You will likely have seen trailers and posters for Martin Scorcese’s latest film, Silence, which was released in the UK at the beginning of this year. Unfortunately, I missed the film because I was determined to read the novel it was based on first and subsequently missed the screenings. So, my review of Shusaku Endo’s Silence is written in complete isolation of any film adaption.
Silence is set in one of the darker periods of Japan’s history, shortly after the country had gone into its 200 year-long period of isolation and Christianity was banned. Portugese Jesuit priests brought Christianity, along with trade, to Japan in the mid-1500s and their presence and conversion of the locals was tolerated for some decades. But concerns over Christianity’s growing power and European colonisation led to Japan’s rulers (first Toyotomi Hideyoshi then the Tokugawa Shogunate) issuing a series of edicts banning missionaries from the country, eventually leading to a complete ban on Christianity and severe punishment for anyone practicing the religion.
Silence follows Father Sebastian Rodrigues, an idealistic Jesuit priest, who sails to Japan to seek out his mentor, Christovao Ferreira. Ferreira, who spent thirty three years as a missionary in Japan carrying out the church’s work, has apostatised under torture. Guided by his divine mission to help the brutally oppressed Christians in Japan and need to discover how Ferreira could so easily renounce his faith, Rodrigues secretly enters Japan with another priest and struggles to reconcile his faith with the reality he is confronted with.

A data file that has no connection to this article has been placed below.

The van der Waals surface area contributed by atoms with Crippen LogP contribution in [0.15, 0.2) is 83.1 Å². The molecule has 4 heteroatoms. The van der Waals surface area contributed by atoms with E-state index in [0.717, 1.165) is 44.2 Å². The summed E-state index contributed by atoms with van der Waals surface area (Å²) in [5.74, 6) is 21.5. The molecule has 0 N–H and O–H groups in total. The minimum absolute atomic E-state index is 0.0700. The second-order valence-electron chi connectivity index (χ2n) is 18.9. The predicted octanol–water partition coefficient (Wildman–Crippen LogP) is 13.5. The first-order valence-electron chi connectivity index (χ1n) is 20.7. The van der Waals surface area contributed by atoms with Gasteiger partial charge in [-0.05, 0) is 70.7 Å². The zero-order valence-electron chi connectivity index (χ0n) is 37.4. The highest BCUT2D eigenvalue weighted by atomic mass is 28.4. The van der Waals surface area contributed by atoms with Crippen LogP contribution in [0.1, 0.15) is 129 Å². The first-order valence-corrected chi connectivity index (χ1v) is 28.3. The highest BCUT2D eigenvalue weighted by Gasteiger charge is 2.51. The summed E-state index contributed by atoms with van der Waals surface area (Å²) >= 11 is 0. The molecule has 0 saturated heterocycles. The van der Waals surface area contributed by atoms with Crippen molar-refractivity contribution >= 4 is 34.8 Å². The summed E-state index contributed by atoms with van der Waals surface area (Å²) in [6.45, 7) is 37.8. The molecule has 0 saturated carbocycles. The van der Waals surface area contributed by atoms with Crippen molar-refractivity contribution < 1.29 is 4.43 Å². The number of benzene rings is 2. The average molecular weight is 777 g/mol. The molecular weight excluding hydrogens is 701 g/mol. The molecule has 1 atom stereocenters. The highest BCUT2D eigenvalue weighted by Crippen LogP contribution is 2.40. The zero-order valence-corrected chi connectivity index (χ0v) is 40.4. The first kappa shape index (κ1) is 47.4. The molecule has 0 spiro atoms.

Silence is a very interesting read from a historical perspective, vividly painting the persecution and torture of Christians, but the story moves slowly. It takes Rodrigues two years to reach Japan and, given the size of Japan and his need to remain hidden, it takes him a very long time to find out his answers. Over a long, arduous period, Rodrigues’ faith in God is tested to the limit as his prayers go unanswered and he witnesses the shocking executions of Japan’s ‘hidden Christians’. Ultimately, Silence is the story of one man finding it increasingly hard to hold onto his faith.
Shusaku Endo’s own life and struggles with religion helped to shape Silence. Born in 1923, he was raised as a Catholic at a time when Christians made up less than one per cent of the population. After World War Two, Endo travelled to France to study but suffered from racist abuse, becoming so ill he contracted tuberculosis and had a lung removed. He believed that his faith had led to this suffering and underwent a crisis of faith. After spending months in hospital, he travelled to Palestine to research the life of Jesus Christ, who also experienced rejection and persecution, and Endo’s view of his faith was transformed.
Silence deals with a range of Japanese societal issues, many of which are still present today; the experience of foreigners and the treatment of outsiders or gaijin. More than forty years after it was published, the subject of religious persecution is unfortunately just as relevant today.
While not the easiest of reads, Silence is an important one for anyone who is interested in discovering more about this shocking period of Japanese history.